So, once you’ve decided on your timescale and how you’re going to get around, you can start planning a UK road trip route and then your accommodation.
If you’re making it up as you go and wild camping in the UK or booking campsites/ accommodation on the fly, then this doesn’t matter so much, but if you’re planning a route in order to book accommodation, then remember my advice from above- many roads in the UK are slower and smaller than you might be used to, and distances can take longer to travel- particularly in places like Scotland, Wales and Cornwall.
READ MORE: Drive the national driving routes in Wales- the Wales Way– and see some of the best bits of this beautiful country.
Again, don’t try and cram too much in, or you’ll be arriving late each day utterly exhausted. Remember, at this stage you don’t necessarily need to plan each road you will take, but just which towns you want to visit, how long you want to spend in an area and how far driving distances are between each place.
You can record all this information on our FREE printable road trip planner so you can keep track of it all and adjust your route and itinerary accordingly.
TOP TIP: If you’re going to be booking a lot of accommodation, use Booking.com. They offer great discounts on hotels, BnBs, apartments and more & the more you book, so each night gets cheaper and cheaper.
We rarely plan actual routes, but when we do we use Google. Here’s everything you need to know to plan your route with Google Maps
Things to remember while route planning
- If you have a motorhome or large vehicle- get an appropriate motorhome sat-nav. You’ll need it. Make sure it’s in an appropriate holder if you’re looking at it whilst driving.
- Bring a car USB charger for phone/ ipad etc. You’ll need it- using maps on your phone takes more battery power than you might be used to.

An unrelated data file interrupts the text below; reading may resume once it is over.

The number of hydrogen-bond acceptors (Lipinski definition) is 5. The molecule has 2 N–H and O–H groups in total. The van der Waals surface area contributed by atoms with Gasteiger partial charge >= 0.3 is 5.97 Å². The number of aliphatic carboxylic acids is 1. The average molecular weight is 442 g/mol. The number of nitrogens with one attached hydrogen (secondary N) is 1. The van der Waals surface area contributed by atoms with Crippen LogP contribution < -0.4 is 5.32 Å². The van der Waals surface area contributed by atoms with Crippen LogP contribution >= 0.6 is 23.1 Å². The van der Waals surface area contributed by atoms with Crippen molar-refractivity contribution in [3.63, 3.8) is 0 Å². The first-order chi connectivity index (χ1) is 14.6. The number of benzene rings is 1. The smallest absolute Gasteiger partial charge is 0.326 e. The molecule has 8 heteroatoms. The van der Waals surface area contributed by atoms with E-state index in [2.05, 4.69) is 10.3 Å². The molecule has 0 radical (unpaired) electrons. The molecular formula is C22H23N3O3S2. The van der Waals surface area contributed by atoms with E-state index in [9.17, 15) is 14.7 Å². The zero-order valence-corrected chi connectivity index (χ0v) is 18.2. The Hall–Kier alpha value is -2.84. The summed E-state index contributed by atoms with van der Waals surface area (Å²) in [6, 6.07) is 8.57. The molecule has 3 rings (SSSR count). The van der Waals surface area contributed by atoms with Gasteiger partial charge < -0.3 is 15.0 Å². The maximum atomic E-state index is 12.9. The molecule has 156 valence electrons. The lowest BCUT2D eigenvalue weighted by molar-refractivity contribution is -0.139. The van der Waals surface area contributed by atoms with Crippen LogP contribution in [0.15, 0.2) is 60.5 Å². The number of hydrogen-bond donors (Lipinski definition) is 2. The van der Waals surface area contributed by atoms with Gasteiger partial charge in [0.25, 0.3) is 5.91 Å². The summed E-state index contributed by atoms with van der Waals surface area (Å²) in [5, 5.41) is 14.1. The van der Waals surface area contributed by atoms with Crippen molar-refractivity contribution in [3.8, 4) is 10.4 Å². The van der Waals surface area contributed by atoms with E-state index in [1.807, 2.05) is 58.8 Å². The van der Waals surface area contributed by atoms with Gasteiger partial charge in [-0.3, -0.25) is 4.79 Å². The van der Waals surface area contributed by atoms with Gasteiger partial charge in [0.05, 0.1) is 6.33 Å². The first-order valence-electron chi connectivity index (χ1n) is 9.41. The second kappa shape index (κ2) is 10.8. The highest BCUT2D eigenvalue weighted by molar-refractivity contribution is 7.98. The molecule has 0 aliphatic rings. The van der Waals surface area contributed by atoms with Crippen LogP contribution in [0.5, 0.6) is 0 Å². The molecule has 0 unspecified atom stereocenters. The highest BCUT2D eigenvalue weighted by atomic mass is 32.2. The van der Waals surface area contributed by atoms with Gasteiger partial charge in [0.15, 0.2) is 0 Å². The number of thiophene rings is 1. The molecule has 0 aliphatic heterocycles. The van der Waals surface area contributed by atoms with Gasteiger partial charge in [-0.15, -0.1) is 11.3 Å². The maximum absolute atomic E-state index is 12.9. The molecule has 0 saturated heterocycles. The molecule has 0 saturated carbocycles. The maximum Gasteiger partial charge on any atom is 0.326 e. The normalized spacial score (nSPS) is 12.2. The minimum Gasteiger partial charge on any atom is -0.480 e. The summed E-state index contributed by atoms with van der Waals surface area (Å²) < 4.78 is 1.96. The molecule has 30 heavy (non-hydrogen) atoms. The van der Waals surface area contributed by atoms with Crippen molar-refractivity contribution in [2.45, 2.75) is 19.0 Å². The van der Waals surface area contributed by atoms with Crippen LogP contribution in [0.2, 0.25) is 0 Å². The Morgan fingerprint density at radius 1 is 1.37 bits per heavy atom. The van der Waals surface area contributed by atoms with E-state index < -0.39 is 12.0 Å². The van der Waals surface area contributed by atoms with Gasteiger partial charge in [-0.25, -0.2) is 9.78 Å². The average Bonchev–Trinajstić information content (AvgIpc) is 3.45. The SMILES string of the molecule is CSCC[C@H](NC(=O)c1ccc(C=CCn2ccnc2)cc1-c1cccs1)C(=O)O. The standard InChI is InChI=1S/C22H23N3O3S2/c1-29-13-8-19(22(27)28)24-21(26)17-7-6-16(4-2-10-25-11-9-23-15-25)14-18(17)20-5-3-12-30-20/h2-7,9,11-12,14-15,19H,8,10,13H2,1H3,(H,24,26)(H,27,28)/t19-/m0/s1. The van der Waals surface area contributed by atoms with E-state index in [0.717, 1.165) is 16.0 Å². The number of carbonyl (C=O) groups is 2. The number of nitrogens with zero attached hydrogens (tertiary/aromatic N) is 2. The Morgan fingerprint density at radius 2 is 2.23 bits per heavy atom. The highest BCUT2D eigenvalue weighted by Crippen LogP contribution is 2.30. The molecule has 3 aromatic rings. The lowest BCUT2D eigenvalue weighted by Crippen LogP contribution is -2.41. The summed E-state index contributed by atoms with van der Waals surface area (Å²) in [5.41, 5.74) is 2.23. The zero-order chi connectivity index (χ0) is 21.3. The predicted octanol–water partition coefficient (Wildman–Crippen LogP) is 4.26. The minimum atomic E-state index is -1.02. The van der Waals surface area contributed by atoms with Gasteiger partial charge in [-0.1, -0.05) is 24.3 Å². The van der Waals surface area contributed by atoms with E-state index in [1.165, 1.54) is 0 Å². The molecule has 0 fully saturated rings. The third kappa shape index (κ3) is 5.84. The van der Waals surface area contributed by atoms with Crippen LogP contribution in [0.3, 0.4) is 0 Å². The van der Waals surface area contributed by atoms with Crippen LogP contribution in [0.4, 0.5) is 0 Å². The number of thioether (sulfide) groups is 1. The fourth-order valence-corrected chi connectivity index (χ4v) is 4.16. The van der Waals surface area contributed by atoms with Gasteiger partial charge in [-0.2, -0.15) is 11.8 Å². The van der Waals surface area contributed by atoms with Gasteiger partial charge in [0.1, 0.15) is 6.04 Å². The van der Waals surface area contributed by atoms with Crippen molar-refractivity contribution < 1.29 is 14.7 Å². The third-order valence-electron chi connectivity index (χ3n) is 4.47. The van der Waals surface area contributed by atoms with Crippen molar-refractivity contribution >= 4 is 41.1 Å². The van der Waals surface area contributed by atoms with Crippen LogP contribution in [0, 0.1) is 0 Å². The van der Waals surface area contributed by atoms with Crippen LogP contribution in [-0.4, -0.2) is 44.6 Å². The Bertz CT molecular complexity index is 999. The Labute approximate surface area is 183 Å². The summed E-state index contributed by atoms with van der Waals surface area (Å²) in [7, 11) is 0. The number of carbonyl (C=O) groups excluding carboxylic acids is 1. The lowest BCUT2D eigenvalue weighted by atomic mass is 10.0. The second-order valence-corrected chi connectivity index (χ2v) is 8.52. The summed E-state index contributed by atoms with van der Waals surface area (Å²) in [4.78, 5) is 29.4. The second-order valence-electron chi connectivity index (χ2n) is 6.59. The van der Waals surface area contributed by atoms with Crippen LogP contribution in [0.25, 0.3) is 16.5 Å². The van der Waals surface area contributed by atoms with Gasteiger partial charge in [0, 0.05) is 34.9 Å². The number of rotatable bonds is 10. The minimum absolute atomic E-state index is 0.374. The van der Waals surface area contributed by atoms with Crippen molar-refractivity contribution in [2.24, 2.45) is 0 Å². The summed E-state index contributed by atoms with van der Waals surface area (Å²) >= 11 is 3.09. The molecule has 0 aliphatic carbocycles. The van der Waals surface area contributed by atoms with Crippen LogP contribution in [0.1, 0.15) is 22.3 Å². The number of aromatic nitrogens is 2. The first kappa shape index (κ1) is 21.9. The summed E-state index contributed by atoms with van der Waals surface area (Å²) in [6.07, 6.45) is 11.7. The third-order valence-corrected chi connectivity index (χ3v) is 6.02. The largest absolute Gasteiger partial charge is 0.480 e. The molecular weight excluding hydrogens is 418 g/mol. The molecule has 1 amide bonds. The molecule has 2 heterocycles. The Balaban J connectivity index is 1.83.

- Make sure you have the best route planning apps to help you get the most out of your trip, whether it’s Park4night, Google Maps or one of the others we recommend.
Plan a UK road trip- Travel Documents to bring
Once your rough routes and accommodations are sorted, you need to make sure you have the appropriate travel documents with you. Here’s a list, along with a printable checklist for you to download.
Note– there is NOT an official border between England, Scotland and Wales- you can drive between them in any vehicle you hire. However, for any country which requires a ferry (Northern Ireland, Isle of Man, Channel Islands) you might need a letter from the hire company saying it’s ok to take the vehicle out of the country. You will need to carry your passport/ proof of ID as well.
Another Note– this does NOT apply to the Isle of Wight on the south coast of England- that’s still part of England. It’s complicated, I know.
READ MORE: Here’s everything you need to know to plan a road trip to the Isle of Wight
UK Road Trip tips
Apparently, us Brits have a reputation for speeding. Having driven in both France and Italy, I think that’s a little unfair- but it’s also probably true. So, here’s the deal when you’re roadtripping in the UK:
- The speed limit on the motorway (3/4 lanes each side) is 70mph. You WILL see people going faster, but remember there are unmarked police cars all over the place.
- IF you see another speed limit on the motorway (for roadworks or traffic) obey that speed limit. There will be cameras everywhere- they are often on the bridges.
- Many motorways in the UK now have average speed cameras, which means they monitor you from one point on the motorway to another, and if your average speed is above the limit, they will send you an automatic fine.
- National speed limit (white circle with black diagonal line through it) is 70 on dual carriageways (unless otherwise marked) and 60 on single lane roads.
- In towns, the speed will often by 30mph, and sometimes 20mph near schools. Do not speed in towns- cameras (and kids!) are everywhere.
Driving Tips for the UK
- There is NO turn on red. Red means stop and wait. Always. Wait for green. If you’re turning, there might be a green arrow while the rest is on red.
- There’s no requirement to drive with your headlights on during the day.
- In the UK, we drive on the left. The slow lane is the lane nearest the curb, the overtaking lane is the one near the centre. DO NOT hog the middle lane- pull into the slow lane as often as you can.